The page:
Oloitoktok is a small border town at Kajiado County near to the border of Kenya with Tanzania. This area is most renowned for high tomato production in Kenya, attributed to the suitable climate and availability of water that enables year-round production. Visitors to this area get rewarded with amazing views of the snow-capped peak of Mt Kilimanjaro. However, this scenic view conspires to mask the challenges tomato farmers are facing on a daily basis for the sustainable production of this crop. Since its invasion to the area in 2014, the tomato leafminer, Tuta absoluta, has wreaked havoc to tomato production in the areas and is responsible for causing between 50-80% yield loss.
A CABI study on farmers’ coping strategies towards the tomato leaf miner in Kenya showed that 96.5% of farmers applied pesticides. Of these, an average of 51% applied between one and five sprays/season and 27% applied between six and ten sprays/season to contain this pest). According to James Mutesia, a tomato farmer at Oloitoktok, some farmers are known to apply up to 12 sprays during the 3-month cropping cycle, a practice that usually follows a spraying program rather than a pest management decision made through monitoring.
Mutesia adds, “The pest spreads very fast and if you don’t spray, you may not harvest anything. So, we start spraying two weeks after transplanting whether there is Tuta or not”. This practice is likely to lead to pesticide resistance, and this might explain one finding from the same CABI study that showed that only 27% of farmers thought pesticide treatments to be successful. Further, some farmers don’t observe pre-harvest intervals, thus toxic substances are likely to enter into the human food chain posing long-term health risks to consumers.
Therefore, CABI in partnership with Koppert Biological Systems, in a bid to reverse this trend, have initiated a new project “Demonstrating biological approaches for sustainable management of tomato leaf miner in Kenya”. With funding from the Netherlands Ministry of Agriculture, Nature and Food Quality (MinLNV), this project aims to contribute to the sustainable management of tomato leaf miner in Kenya through adoption of integrated biological approaches by smallholder farmers.
The use of biological control is an important component in the Integrated Pest Management (IPM) of Tuta absoluta. It can offer a safer, cost effective and environmentally friendly control option to the smallholder farmer. It also represents a business opportunity for the private sector engaged in the production of biological control products. Koppert products, such as the predatory mirid Macrolophus pygmaeus (MIRICAL) and the pheromone trap (Tutasan), have been shown in experimental conditions to result in a 95% reduction in pesticide use, and a 133% yield benefit over conventional farmer practices.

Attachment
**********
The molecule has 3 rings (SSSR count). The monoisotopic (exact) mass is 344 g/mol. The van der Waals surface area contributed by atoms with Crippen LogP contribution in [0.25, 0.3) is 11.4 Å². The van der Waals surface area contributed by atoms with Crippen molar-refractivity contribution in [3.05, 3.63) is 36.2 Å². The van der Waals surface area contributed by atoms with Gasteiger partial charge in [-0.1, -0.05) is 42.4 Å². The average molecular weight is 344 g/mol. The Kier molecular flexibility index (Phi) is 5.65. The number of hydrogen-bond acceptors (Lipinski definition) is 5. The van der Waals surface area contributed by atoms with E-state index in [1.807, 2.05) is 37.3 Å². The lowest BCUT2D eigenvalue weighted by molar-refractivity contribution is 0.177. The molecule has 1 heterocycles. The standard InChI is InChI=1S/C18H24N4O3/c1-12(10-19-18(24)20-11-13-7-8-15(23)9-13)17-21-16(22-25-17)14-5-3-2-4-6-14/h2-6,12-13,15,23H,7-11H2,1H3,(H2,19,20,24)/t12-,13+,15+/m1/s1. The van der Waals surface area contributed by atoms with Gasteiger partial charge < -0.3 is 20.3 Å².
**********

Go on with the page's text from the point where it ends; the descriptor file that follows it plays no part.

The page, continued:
However, a recent study by CABI in Kenya on smallholder farmers’ attitudes to biological pest management shows that they perceive biological options to be expensive, often not available, and not always as effective as synthetic pesticides. The study showed that there was limited awareness of biopesticides amongst farmers: e.g. only 29%, 16% and 13% of farmers had heard of Azadirachtin, Bacillus thuringiensis and Beauveria bassiana, respectively, and 78% reported that such products were not readily available.
To address such perception issues, this project, will enable farmers to pilot IPM approaches using known biological control products. Farmer field days will be held to allow for farmer own assessment of the effectiveness of various technologies and their benefits. Analysis of benefits and costs associated with the two IPM approaches in comparison to conventional pest management will also be conducted, which will enable farmers’ decision making on uptake of alternative and safer pest management practices. This will ultimately provide lessons and evidence for furthering the uptake of biological control in Kajiado County, and scaling up to other parts of Kenya.
The longer-term strategy is that farmers who adopt biological control will start to see the need to preserve natural enemies, use less pesticides and consequently stimulate demand for more biocontrol products. This will also create a lasting impact on the livelihoods of the communities growing tomato in Kenya.